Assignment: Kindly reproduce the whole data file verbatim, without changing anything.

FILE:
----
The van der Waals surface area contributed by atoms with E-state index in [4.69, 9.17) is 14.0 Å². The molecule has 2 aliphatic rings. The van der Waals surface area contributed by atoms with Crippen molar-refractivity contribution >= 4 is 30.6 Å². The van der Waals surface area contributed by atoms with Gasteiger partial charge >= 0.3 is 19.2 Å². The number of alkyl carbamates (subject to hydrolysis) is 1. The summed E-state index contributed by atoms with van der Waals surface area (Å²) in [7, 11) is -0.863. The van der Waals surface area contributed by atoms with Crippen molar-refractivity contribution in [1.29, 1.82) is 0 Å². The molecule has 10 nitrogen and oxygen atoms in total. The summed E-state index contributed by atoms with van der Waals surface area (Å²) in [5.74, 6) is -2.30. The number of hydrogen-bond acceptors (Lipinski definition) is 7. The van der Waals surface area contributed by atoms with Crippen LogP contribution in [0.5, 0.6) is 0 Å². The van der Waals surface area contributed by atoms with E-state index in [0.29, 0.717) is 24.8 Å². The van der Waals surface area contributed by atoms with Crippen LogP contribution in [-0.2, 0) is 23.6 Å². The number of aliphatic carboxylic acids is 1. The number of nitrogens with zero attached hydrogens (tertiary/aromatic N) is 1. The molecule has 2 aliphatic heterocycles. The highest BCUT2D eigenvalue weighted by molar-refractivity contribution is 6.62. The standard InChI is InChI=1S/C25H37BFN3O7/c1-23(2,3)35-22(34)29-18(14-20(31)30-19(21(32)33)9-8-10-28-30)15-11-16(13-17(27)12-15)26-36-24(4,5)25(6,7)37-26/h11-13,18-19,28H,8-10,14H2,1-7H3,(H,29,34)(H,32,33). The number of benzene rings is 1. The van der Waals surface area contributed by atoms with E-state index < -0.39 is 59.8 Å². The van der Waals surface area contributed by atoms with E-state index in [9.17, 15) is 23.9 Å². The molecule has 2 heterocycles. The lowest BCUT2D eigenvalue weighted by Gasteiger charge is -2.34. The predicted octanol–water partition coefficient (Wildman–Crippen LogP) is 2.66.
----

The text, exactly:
The van der Waals surface area contributed by atoms with E-state index in [4.69, 9.17) is 14.0 Å². The molecule has 2 aliphatic rings. The van der Waals surface area contributed by atoms with Crippen molar-refractivity contribution >= 4 is 30.6 Å². The van der Waals surface area contributed by atoms with Gasteiger partial charge >= 0.3 is 19.2 Å². The number of alkyl carbamates (subject to hydrolysis) is 1. The summed E-state index contributed by atoms with van der Waals surface area (Å²) in [7, 11) is -0.863. The van der Waals surface area contributed by atoms with Crippen molar-refractivity contribution in [1.29, 1.82) is 0 Å². The molecule has 10 nitrogen and oxygen atoms in total. The summed E-state index contributed by atoms with van der Waals surface area (Å²) in [5.74, 6) is -2.30. The number of hydrogen-bond acceptors (Lipinski definition) is 7. The van der Waals surface area contributed by atoms with Crippen LogP contribution in [0.5, 0.6) is 0 Å². The van der Waals surface area contributed by atoms with E-state index in [0.29, 0.717) is 24.8 Å². The van der Waals surface area contributed by atoms with Crippen LogP contribution in [-0.2, 0) is 23.6 Å². The number of aliphatic carboxylic acids is 1. The number of nitrogens with zero attached hydrogens (tertiary/aromatic N) is 1. The molecule has 2 aliphatic heterocycles. The highest BCUT2D eigenvalue weighted by molar-refractivity contribution is 6.62. The standard InChI is InChI=1S/C25H37BFN3O7/c1-23(2,3)35-22(34)29-18(14-20(31)30-19(21(32)33)9-8-10-28-30)15-11-16(13-17(27)12-15)26-36-24(4,5)25(6,7)37-26/h11-13,18-19,28H,8-10,14H2,1-7H3,(H,29,34)(H,32,33). The number of benzene rings is 1. The van der Waals surface area contributed by atoms with E-state index < -0.39 is 59.8 Å². The van der Waals surface area contributed by atoms with E-state index in [9.17, 15) is 23.9 Å². The molecule has 2 heterocycles. The lowest BCUT2D eigenvalue weighted by Gasteiger charge is -2.34. The predicted octanol–water partition coefficient (Wildman–Crippen LogP) is 2.66.